Care Close to Home: A Cancer Patient's Story

Kathleen Pazak, speech language pathologist at Forthealth Care, works with Kathy Klingbeil, right, on exercises to strengthen her voice after cancer treatment.For a long time, Kathy Klingbeil's hoarse voice was merely annoying.


The Fort Atkinson woman needed to talk for her job as a student counselor at colleges that included Waukesha County Technical College and Edgewood College.


She thought the hoarseness was due to a sinus infection or allergies. Or possibly caused by acid reflux.


"You just think of things that aren't real serious," she says. "I ate right, and exercised and thought I was really healthy, although I did smoke."


Finally, though, she went to see a UW Health speech pathologist, Emerald Doll, who looked down her throat with a laryngoscope and didn't like what she saw.


From there, Klingbeil went to see Dr. Seth Dailey, who did a biopsy and determined that Klingbeil had cancer on her larynx and in a salivary gland deep in her soft palate. Next, Klingbeil became a patient of Dr. Aaron Wieland, an oral-cancer expert at the UW Carbone Cancer Center.


Wieland presented her case to the multidisciplinary head and neck cancer group and the treatment team prescribed a course of radiation and chemotherapy. Fortunately, Klingbeil was able to be treated close to home, at UW Cancer Center at Johnson Creek, where she received radiation treatments every day, for seven weeks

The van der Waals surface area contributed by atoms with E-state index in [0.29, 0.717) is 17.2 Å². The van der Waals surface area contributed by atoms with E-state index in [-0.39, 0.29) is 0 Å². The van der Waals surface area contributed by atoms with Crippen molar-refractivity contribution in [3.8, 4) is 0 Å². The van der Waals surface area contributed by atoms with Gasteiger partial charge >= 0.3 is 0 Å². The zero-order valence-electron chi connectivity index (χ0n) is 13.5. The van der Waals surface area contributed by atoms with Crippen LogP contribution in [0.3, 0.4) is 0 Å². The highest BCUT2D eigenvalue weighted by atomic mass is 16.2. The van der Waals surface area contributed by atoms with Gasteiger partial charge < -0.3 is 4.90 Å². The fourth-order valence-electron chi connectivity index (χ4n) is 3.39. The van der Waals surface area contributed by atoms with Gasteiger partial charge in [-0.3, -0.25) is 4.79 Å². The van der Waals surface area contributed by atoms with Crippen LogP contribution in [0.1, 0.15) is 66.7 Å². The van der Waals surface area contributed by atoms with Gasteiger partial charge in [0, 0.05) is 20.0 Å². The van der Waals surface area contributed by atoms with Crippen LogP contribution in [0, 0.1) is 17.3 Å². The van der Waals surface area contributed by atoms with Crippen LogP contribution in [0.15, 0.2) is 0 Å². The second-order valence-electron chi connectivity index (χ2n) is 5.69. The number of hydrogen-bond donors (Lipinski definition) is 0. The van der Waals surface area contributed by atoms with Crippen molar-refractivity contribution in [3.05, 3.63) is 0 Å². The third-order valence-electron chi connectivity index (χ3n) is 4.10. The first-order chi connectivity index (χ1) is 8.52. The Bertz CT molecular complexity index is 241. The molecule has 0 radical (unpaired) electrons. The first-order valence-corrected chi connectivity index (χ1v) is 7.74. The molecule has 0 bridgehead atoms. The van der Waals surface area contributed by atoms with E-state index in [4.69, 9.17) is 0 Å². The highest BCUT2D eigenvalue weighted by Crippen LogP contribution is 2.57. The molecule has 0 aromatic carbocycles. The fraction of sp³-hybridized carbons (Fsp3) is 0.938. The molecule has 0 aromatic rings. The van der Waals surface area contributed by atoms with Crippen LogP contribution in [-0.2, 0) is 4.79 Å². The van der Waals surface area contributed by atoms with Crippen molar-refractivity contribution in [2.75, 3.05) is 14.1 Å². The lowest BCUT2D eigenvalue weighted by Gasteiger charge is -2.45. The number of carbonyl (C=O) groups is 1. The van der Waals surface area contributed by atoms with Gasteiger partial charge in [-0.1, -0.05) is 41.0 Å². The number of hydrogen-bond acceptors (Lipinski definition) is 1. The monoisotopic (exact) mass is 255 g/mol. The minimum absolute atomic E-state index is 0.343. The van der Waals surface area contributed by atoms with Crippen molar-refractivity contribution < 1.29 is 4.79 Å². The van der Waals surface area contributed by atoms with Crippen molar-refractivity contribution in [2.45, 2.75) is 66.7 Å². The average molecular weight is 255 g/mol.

She gives high marks to her radiation oncologist, Dr. Jessica Schuster, and the rest of the Johnson Creek staff.


"They are just really caring nurses and doctors there," she says. "A really great group of people."


Between the cancer and its treatment, however, her voice was in really bad shape. So her final treatment involved a course of voice therapy with speech pathologist Kathleen Pazak at Fort Health Care.


Pazak says the chemoradiation not only dries the oral cavity and  larynx, but also weakens and stiffens all of the laryngeal structures. 


"Even drinking water doesn't help," Pazak says. "Your throat is drier than dry."


But with weekly therapy sessions – "She even gives me homework," Klingbeil reports – her voice has made a comeback.


Pazak says that Klingbeil also had to make lifestyle changes to bring back her voice.


"Kathy had abused her voice for years with smoking and the vocal demands of her profession," Pazak notes. "So we had to identify and change her behaviors as well as improve the quality of her voice. She is a model patient, pleasant, motivated, making great progress and an inspiration."


Both therapist and patient are pleased with the progress.


"I never thought my voice would come back," Klingbeil says. "It's great!"


And Klingbeil has good reason to celebrate. She retired from her college career in June, is looking forward to spending more time with her four grandchildren, the youngest a toddler.


"I want to watch my grandchildren grow up," she says.


And now she'll have a voice to read them stories and to cheer at their games.


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Date Published: 09/27/2016

News tag(s):  cancer

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